As we await the result of the presidential election, let us continue to sound it loud and clear, as Rev. Chris Okotie did in his Facebook piece, titled, A Message for Jonathan and Buhari, that the two political gladiators should accept the verdict with equanimity.
The admonition becomes imperative as the paradox of the structure of our politicking continues to baffle even the most optimistic watchers of events. This troubling trajectory means that the events of the days following the March 28 elections may be critical as we still have another round of voting on April 11, 2015. The heated campaigns have been worrisome to observers and we hope this process ends well.
With hindsight, we can say that our politician’s inability to resolve intra and inter party conflicts amicably is a serious flaw in our nascent democracy. The cheerleaders in this cesspit of murky politicking are the beneficiaries and cronies of politicians who have benefits at stake in this degenerate style of partisan politics.
Also, aside this media gibberish that marked these campaigns, the dangerous trend of unruliness which the rampaging foot-soldiers and campaign trains have subjected the same electorate they are courting to, is in itself a show of absolute disregard for the people; Nigerians went through temporary lull in economic activities because of these elections, and one can only hope that whatever losses they have suffered is worth it at the end of the day.
Despite the ominous picture which these campaigns painted in the minds of the electorate these past weeks, voters must be wise and not be swayed by the ethnic and religious sentiments which have been some of the underlying emotions that the devisors of these calumny campaigns have adopted, as we go for the next round of voting.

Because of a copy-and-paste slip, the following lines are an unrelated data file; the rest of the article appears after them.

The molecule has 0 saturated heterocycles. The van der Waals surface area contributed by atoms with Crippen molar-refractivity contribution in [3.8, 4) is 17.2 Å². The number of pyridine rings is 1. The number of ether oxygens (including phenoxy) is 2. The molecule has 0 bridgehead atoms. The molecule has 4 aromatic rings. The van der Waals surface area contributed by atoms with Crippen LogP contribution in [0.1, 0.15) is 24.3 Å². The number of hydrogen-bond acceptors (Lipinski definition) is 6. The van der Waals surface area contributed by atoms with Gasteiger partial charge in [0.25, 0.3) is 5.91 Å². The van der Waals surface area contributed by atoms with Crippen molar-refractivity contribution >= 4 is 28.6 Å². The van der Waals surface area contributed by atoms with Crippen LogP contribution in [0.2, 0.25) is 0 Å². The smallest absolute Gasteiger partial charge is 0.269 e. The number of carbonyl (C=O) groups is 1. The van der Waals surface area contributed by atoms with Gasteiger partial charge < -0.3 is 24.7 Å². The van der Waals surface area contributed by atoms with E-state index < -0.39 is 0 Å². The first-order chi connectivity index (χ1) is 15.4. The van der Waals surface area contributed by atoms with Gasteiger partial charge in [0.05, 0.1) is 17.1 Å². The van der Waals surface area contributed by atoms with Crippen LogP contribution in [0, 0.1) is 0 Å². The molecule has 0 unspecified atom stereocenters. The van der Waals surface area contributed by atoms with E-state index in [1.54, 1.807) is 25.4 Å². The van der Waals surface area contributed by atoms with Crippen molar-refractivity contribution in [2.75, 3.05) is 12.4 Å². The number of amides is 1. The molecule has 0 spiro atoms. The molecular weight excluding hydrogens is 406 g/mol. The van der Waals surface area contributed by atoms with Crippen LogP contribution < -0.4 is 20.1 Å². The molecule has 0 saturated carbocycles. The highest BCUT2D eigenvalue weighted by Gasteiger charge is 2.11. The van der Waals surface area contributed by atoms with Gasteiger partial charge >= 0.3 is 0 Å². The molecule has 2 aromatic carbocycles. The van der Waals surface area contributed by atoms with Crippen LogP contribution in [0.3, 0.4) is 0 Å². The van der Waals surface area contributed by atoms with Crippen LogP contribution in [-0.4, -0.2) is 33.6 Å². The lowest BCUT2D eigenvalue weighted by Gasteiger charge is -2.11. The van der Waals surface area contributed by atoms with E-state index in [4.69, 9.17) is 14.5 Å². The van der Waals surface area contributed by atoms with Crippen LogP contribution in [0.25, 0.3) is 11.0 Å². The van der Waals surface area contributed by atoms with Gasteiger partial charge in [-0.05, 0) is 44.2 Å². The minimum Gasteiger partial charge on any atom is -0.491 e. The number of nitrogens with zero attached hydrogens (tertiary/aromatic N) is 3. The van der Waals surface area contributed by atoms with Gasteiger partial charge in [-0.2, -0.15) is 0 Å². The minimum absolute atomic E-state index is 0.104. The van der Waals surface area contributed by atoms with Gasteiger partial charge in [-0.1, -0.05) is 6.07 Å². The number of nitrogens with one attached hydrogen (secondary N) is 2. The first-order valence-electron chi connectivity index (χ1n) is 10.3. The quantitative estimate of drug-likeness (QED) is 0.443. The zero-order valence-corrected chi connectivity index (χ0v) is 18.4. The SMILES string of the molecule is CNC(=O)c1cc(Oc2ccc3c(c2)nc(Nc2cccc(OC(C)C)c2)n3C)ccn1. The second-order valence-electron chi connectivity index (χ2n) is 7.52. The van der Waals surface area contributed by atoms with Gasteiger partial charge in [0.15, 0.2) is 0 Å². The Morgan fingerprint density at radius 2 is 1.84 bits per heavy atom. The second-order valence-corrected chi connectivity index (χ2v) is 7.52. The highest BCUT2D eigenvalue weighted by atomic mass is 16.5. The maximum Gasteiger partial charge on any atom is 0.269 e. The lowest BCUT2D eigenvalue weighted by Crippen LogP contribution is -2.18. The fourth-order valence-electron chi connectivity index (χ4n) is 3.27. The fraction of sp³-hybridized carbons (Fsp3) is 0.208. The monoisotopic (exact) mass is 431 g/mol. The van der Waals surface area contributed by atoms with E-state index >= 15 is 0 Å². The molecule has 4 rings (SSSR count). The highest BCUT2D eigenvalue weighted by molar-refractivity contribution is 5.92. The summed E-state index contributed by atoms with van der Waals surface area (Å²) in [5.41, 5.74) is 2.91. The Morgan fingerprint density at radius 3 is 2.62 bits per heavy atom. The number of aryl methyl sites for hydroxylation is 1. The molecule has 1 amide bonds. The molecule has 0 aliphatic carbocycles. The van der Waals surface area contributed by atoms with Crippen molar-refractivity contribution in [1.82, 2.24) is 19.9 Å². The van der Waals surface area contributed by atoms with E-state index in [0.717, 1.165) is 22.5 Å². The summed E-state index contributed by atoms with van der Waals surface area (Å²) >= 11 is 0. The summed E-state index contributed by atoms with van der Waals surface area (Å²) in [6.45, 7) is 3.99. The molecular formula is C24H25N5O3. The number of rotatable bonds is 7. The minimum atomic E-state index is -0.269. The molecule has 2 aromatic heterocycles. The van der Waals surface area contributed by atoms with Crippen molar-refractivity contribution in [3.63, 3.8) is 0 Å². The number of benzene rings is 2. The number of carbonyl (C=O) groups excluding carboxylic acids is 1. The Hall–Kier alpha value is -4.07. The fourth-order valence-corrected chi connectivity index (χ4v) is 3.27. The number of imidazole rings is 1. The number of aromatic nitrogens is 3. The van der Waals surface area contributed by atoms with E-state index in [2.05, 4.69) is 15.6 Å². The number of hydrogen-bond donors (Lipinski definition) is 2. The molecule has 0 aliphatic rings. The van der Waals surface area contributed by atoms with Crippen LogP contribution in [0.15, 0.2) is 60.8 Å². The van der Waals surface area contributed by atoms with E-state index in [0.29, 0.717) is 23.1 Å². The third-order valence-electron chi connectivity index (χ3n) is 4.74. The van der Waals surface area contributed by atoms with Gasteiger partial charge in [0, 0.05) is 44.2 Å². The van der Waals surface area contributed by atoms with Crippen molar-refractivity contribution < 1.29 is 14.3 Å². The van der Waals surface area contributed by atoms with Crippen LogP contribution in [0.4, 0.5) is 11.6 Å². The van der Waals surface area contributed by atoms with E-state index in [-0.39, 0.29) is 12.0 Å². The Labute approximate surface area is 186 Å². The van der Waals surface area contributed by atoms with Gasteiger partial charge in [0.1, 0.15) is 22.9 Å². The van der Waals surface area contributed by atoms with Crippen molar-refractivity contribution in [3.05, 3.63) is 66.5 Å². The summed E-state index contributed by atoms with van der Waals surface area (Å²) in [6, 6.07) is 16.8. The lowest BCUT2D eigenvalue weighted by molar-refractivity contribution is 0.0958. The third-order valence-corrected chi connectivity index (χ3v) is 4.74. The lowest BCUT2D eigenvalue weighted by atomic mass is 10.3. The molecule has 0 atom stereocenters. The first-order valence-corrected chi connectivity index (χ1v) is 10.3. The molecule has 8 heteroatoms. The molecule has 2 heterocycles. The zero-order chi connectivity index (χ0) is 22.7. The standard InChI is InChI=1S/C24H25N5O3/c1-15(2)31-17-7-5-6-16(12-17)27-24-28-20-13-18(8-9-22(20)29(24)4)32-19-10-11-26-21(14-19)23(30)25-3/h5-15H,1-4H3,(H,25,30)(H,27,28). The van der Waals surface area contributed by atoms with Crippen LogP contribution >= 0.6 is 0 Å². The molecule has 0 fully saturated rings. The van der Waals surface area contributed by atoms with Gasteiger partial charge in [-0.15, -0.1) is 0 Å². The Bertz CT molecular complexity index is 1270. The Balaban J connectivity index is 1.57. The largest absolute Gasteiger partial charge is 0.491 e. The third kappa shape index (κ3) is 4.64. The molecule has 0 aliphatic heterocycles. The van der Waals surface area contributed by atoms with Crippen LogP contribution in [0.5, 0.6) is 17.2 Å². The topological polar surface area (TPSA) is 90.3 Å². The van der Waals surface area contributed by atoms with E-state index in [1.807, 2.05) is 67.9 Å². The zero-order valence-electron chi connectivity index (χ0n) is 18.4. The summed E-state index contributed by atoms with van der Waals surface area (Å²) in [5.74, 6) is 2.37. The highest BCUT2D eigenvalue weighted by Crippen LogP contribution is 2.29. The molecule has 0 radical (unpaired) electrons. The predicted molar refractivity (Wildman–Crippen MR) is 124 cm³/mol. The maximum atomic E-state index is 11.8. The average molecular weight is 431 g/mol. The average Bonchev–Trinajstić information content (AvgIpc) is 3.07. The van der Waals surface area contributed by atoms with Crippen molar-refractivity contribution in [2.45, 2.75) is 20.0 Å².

Section 102 of the Electoral Act 2010 (As Amended) prohibits the employment of base sentiments as campaign or broadcasting tools.
Yet, it is ironic that despite this law, in full glare of the Independent National Electoral Commission, INEC, and the law various enforcement agencies, sectional and faceless support groups have openly deployed these emotions in their campaigns. A critical question in this vicious circle is this: Can our aspiring leaders who emerge out of the rummages of these elections stand shoulder-to-shoulder with their counterparts around the world with their uninspiring display of primitive politics? The answer is no!
After 16 years of a chequered and stagnant democratic run, what we need now is not a cunning sleigh of hands in relying on specious sentiments; to upstage opponents, rather, we need to be won-over with outlines and timelines of realistic re-structuring agenda on issues that affront the progress of our economy.
Okotie reminds us: “Politicians seeking elective offices are being asked questions about their record of public service; about their integrity; about their competence or lack thereof. It is a whole new ball game; a far cry from some previous elections when the outcomes were generally well known before the ballot was cast… We must see impact-driven growth and the evidence of our rising economic profile on our citizens. What we demand from our politicians is how to revamp the economy to achieve a strong, private sector-led growth; not how they would tear the nation apart if the elections don’t go their way”.
The Pastor-Politician rounded-up his message brilliantly: “Millions are going to vote because they want their lives changed or transformed, not because they expect to die in the exercise… Every Nigerian must therefore hear this loud and clear: go out and vote; and equally important, respect the outcome. Let the politicians receive this with equanimity and philosophical discernment”.
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God bless Nigeria and Nigerians so that the labour of our heroes past must never be in vain.